It’s another sad milestone for the Airbus A380, which hardly comes as a surprise, though…
Air France Retires First A380
Yesterday morning Air France quietly retired their very first Airbus A380, as they flew the plane from Paris to Malta, just shortly after it landed from Johannesburg. This plane had the registration code F-HPJB.
This makes Air France only the second airline in the world to retire the A380, after Singapore Airlines. So far a Singapore Airlines A380 has been scrapped, while another was taken over by Portuguese leasing company Hi-Fly (though seemingly not with much success).
The first Air France A380 to be retired was leased from Dr. Peters Group (the same company that leased Singapore Airlines their A380s), so the plane will now be stripped of the Air France livery, and then we’ll see what happens to it after that.
Air France’s A380 Retirement Plans
Unfortunately A380 production is ending in 2021, as over time we’ve learned that Emirates is the only airline delighted with the plane (and they claim other airlines just don’t use the plane correctly).
Over the summer Air France made the decision to retire all of their Airbus A380s by 2022. The airline has 10 of these planes in their fleet. This will make Air France the first airline in the world to retire their entire fleet of A380s.
Previously the airline had planned on phasing out some of their A380s in the next few years, but also keeping some after a refresh. They ultimately decided against this plan.
Why Did Air France Decide To Retire A380s?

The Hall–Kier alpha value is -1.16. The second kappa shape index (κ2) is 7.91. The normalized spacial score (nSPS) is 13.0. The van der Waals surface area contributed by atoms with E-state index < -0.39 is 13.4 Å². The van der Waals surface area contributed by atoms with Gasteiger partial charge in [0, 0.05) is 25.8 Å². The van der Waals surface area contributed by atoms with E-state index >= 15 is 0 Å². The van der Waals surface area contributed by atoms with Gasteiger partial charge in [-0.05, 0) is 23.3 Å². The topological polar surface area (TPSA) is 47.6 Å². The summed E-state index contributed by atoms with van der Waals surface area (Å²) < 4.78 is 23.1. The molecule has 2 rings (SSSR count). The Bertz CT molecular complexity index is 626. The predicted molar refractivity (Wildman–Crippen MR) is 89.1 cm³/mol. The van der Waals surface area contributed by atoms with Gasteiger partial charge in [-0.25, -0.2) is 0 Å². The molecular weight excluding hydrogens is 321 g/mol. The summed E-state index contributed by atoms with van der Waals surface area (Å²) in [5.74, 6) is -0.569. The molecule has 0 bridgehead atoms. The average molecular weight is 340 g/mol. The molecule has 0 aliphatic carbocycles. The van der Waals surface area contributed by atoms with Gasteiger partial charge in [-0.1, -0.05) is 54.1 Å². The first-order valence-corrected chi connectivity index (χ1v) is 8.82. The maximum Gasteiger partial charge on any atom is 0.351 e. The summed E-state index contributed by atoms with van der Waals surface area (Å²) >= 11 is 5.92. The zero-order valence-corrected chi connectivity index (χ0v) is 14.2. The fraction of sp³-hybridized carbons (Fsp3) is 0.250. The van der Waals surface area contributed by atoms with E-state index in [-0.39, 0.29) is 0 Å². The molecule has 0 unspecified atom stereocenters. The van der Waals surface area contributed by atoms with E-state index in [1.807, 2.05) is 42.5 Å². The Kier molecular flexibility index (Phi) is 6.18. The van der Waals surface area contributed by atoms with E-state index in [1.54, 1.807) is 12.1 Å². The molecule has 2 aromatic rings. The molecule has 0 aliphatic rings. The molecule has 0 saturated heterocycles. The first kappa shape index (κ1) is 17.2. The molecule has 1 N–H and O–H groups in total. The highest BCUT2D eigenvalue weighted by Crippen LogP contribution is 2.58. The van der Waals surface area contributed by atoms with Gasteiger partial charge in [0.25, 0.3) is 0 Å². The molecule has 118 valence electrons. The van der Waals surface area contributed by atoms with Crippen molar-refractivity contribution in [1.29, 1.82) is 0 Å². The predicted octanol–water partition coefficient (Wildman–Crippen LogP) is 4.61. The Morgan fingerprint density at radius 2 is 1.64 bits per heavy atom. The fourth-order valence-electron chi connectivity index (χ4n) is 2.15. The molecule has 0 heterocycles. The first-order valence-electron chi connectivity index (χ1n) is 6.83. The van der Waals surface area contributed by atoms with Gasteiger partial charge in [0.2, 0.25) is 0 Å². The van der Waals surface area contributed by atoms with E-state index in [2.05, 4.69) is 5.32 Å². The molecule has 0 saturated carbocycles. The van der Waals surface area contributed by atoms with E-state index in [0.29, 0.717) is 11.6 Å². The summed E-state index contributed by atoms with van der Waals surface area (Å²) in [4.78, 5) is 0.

What ultimately caused Air France to retire their A380s? Air France management explained that the current competitive environment limits the markets where A380s can be profitably flown, especially when you have smaller and more fuel efficient planes.
Beyond that, though:
- Air France’s A380s have woefully outdated hard products, and refreshing the interiors of the A380s would cost somewhere around 45 million EUR per frame
- Air France’s A380s have horrible dispatch reliability, meaning that flights with the A380s are often significantly delayed, or even canceled
Air France will be retiring all 10 of their A380s in the next three years, with the first one having already been retired. It’s a sad development for what was once thought to be the future of aviation. At the same time, given how Air France configured these planes, I can’t say it’s much of a loss.
About Ben (Lucky)
Ben Schlappig (aka Lucky) is a travel consultant, blogger, and avid points collector. He travels about 400,000 miles a year, primarily using miles and points to enhance his first class experiences. He chronicles his adventures, along with industry news, here at One Mile at a Time.